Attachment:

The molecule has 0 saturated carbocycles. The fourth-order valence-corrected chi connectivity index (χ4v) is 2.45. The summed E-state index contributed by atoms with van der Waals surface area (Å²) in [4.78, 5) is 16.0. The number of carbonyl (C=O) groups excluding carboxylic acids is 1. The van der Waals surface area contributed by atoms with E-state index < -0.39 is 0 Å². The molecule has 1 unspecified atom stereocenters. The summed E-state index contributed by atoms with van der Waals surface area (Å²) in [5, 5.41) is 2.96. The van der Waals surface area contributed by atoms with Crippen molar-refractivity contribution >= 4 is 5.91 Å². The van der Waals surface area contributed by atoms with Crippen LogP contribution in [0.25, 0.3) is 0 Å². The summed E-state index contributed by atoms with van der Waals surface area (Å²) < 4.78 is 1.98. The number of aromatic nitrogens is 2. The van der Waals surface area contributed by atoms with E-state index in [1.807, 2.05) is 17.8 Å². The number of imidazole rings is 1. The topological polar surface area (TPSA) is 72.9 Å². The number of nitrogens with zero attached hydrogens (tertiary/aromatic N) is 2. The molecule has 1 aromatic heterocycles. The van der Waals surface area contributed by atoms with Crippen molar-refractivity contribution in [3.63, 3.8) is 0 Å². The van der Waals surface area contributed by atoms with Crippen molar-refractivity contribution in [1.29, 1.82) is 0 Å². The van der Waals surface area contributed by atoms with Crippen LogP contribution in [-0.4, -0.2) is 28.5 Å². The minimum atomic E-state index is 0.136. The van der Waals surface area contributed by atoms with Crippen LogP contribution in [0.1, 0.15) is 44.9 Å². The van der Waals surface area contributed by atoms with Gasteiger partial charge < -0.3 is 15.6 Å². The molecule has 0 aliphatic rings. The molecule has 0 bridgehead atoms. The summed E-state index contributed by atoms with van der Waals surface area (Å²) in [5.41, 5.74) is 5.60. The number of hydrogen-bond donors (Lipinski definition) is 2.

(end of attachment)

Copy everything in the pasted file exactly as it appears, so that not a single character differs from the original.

The molecule has 0 saturated carbocycles. The fourth-order valence-corrected chi connectivity index (χ4v) is 2.45. The summed E-state index contributed by atoms with van der Waals surface area (Å²) in [4.78, 5) is 16.0. The number of carbonyl (C=O) groups excluding carboxylic acids is 1. The van der Waals surface area contributed by atoms with E-state index < -0.39 is 0 Å². The molecule has 1 unspecified atom stereocenters. The summed E-state index contributed by atoms with van der Waals surface area (Å²) in [5, 5.41) is 2.96. The van der Waals surface area contributed by atoms with Crippen molar-refractivity contribution >= 4 is 5.91 Å². The van der Waals surface area contributed by atoms with Crippen LogP contribution in [0.25, 0.3) is 0 Å². The summed E-state index contributed by atoms with van der Waals surface area (Å²) < 4.78 is 1.98. The number of aromatic nitrogens is 2. The van der Waals surface area contributed by atoms with E-state index in [1.807, 2.05) is 17.8 Å². The number of imidazole rings is 1. The topological polar surface area (TPSA) is 72.9 Å². The number of nitrogens with zero attached hydrogens (tertiary/aromatic N) is 2. The molecule has 1 aromatic heterocycles. The van der Waals surface area contributed by atoms with Crippen molar-refractivity contribution in [3.63, 3.8) is 0 Å². The van der Waals surface area contributed by atoms with Crippen molar-refractivity contribution in [1.29, 1.82) is 0 Å². The van der Waals surface area contributed by atoms with Crippen LogP contribution in [-0.4, -0.2) is 28.5 Å². The minimum atomic E-state index is 0.136. The van der Waals surface area contributed by atoms with Crippen LogP contribution in [0.1, 0.15) is 44.9 Å². The van der Waals surface area contributed by atoms with Gasteiger partial charge < -0.3 is 15.6 Å². The molecule has 0 aliphatic rings. The molecule has 0 bridgehead atoms. The summed E-state index contributed by atoms with van der Waals surface area (Å²) in [5.41, 5.74) is 5.60. The number of hydrogen-bond donors (Lipinski definition) is 2.